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Do Your Kids Need a Summer Schedule?

What’s inside this article: The benefits of maintaining a summer schedule for your child during the school break, along with tips (and a free printable) to help you create an easy-to-follow, fun summer routine.

Summer break is often a time to unwind, spend more time outside, more quality time with the family. Bedtimes are later or non-existent. We wake up and go with the flow.

But also, children need routine. Routines help children feel safe and secure, build life skills and develop healthy habits. And it’s not just kids who need routines – our nervous systems thrive on predictability. 

So should you create a summer schedule for your kids?

On a cellular level, our bodies use past experiences to predict future ones.

Plus, the most common root cause of anxiety in children is uncertainty. 

Kids need to know what to expect. They need predictability and structure in their lives. 

So, as summer break approaches, creating a summer schedule can help prepare your child for the change while also maintaining some of the structures and routines they need?

Summer Schedule

Make Sure Kids Know What to Expect

When the school year ends, change is inevitable, but you can ensure a smooth transition when your child knows what to expect next.

Ensure your child knows what (if any) child care arrangements you have, any activities or summer camps they’re enrolled in, and make a general plan for the day/week. 

Children experience a range of emotions when encountering uncertainty – from boring to distressing so, knowing what to expect and planning ahead provides the predictability they need.

Plan Your Days & Use a Routine

I created a free printable summer bucket list for kids. Your children can either write or draw pictures in the spaces of all the things they hope to do over summer break. 

This printable is paired with a weekly summer planner. Use the planner (I recommend laminating it and using a dry erase marker) to share day-to-day activities, chores, notes, and reminders with your child. 

Hang the weekly summer schedule on your refrigerator or in a central area, so your child can look at it whenever they need to. 

You may also want to consider using a visual schedule. Visual schedules are easily understood, even by children who can’t yet read or who are nonverbal.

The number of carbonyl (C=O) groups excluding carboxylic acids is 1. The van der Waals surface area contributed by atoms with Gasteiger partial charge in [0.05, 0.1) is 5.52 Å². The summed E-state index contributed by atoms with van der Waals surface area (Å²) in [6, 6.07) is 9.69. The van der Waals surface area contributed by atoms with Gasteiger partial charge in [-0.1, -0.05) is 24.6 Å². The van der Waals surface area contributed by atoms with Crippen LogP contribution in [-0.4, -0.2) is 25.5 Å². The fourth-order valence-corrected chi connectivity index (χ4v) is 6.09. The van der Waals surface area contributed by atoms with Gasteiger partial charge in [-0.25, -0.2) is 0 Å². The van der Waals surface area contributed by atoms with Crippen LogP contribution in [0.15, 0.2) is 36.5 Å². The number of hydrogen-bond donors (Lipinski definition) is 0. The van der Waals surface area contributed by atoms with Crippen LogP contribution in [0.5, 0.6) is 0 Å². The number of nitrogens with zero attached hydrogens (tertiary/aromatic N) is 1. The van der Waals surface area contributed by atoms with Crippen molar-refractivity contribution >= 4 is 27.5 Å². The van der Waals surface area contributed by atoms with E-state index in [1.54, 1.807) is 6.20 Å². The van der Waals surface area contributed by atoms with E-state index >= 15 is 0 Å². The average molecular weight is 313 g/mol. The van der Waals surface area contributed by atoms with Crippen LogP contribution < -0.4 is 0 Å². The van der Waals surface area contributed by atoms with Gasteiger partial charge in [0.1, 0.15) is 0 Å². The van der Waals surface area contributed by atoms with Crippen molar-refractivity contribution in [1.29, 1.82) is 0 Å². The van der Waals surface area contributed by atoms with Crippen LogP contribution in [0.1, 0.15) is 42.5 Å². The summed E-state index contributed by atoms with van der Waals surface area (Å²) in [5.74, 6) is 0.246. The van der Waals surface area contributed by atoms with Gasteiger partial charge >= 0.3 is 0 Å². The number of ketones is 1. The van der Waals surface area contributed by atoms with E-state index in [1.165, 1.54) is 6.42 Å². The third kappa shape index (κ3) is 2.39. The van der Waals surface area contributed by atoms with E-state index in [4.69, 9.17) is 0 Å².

Summer Planner & Bucket List

Don’t Change Bedtime

Inconsistent sleep and wake times can disrupt our circadian rhythm. These disruptions can lead to chronic sleep problems that affect mental health, learning, cognitive development, and other functions in the body.

It’s easy to become slack with bedtime in the summer months when there’s no school, and your child doesn’t have to wake up early – but maintaining the same sleep and wake time, even as part of your summer schedule, is best for child development.

Encourage Your Child to Work on their Strengths & Interests

We learn from patterned, repetitive activity – that is how new pathways form in the brain, and the more we do something, the stronger it becomes. 

The things we spend our time doing, and even feeling, becomes natural to us and hardwired into our brains. 

So, since your child has some downtime over the break, encourage them to spend that time doing more of something they enjoy and that they’re good at doing.

They’ll build skills, feel happier, and develop more confidence. It’s a win-win-win. 

Before the end of the school year, brainstorm together and help them school a skill to work on this summer. The options are endless.

Art, music, sports, cooking, gardening, to name a few. 

Is your child a gamer? Maybe they’d enjoy taking on a coding class over the summer. 

Structure Their Environment

Where will your child be spending most of their time over summer break? You can provide predictability by structuring your child’s environment. 

Create predictable spaces and rituals within your home, such as:

  • A set calm-down space
  • A set place for toys, meals, downtime, etc.
  • 4-5 clear family rules that are displayed and everyone is expected to follow (For example, ours are: be gentle, be respectful, be honest, be considerate)
  • Themed days of the week, such as Taco Tuesday, Sunday Funday, family movie or game nights, etc.

Include Mental Stimulation in your Routine

Some learning loss is expected over summer vacation, so teachers usually spend the first couple of weeks reviewing previous learning. 

However, including even 20-30 minutes of mental stimulation in your child’s daily routine helps reduce that learning loss. 

Your child should spend this time each day doing activities like reading, writing in a journal, playing puzzle games or word games, etc. 


The bottom-line is, children simply do better with a routine, even if it’s different and less structured than their regular school routine.

Simply having a summer schedule helps with behavior challenges and lowers anxiety and worry in kids. It also makes things easier for the whole family.

Your children’s brains are still developing, especially the prefrontal cortex which is responsible for executive functions.

This matters, a lot. Because, this is where the ability to plan ahead and make predictions about the future take place.

Children aren’t able to do this accurately simply because their brains haven’t developed that skill yet. So, they depend on structure and routine.

Uncertainty leads to anxiety. A highly predictable routine helps children feel secure and know what to expect, and practice by making simple predictions.

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